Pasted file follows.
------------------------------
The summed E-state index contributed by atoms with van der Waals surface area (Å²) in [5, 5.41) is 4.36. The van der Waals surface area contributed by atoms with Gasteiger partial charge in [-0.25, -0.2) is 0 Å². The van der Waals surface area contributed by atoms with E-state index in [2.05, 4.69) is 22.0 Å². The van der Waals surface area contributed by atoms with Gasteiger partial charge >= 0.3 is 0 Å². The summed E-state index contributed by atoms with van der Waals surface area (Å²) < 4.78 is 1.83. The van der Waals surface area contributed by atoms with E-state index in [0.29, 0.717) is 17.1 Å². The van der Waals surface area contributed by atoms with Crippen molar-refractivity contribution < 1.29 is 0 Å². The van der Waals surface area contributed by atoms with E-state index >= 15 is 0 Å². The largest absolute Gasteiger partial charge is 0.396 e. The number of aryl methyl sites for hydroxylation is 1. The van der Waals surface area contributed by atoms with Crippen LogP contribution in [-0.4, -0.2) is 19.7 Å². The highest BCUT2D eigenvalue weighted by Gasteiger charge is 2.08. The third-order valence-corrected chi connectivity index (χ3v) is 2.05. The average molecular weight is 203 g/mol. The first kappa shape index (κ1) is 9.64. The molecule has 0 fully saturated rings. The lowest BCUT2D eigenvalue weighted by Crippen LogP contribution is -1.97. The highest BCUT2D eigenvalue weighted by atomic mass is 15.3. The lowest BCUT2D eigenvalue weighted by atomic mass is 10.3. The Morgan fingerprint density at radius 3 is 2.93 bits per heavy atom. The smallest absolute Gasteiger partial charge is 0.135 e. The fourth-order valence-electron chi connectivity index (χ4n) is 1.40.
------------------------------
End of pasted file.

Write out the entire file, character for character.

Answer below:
The summed E-state index contributed by atoms with van der Waals surface area (Å²) in [5, 5.41) is 4.36. The van der Waals surface area contributed by atoms with Gasteiger partial charge in [-0.25, -0.2) is 0 Å². The van der Waals surface area contributed by atoms with E-state index in [2.05, 4.69) is 22.0 Å². The van der Waals surface area contributed by atoms with Gasteiger partial charge >= 0.3 is 0 Å². The summed E-state index contributed by atoms with van der Waals surface area (Å²) < 4.78 is 1.83. The van der Waals surface area contributed by atoms with E-state index in [0.29, 0.717) is 17.1 Å². The van der Waals surface area contributed by atoms with Crippen molar-refractivity contribution < 1.29 is 0 Å². The van der Waals surface area contributed by atoms with E-state index >= 15 is 0 Å². The largest absolute Gasteiger partial charge is 0.396 e. The number of aryl methyl sites for hydroxylation is 1. The van der Waals surface area contributed by atoms with Crippen LogP contribution in [-0.4, -0.2) is 19.7 Å². The highest BCUT2D eigenvalue weighted by Gasteiger charge is 2.08. The third-order valence-corrected chi connectivity index (χ3v) is 2.05. The average molecular weight is 203 g/mol. The first kappa shape index (κ1) is 9.64. The molecule has 0 fully saturated rings. The lowest BCUT2D eigenvalue weighted by Crippen LogP contribution is -1.97. The highest BCUT2D eigenvalue weighted by atomic mass is 15.3. The lowest BCUT2D eigenvalue weighted by atomic mass is 10.3. The Morgan fingerprint density at radius 3 is 2.93 bits per heavy atom. The smallest absolute Gasteiger partial charge is 0.135 e. The fourth-order valence-electron chi connectivity index (χ4n) is 1.40.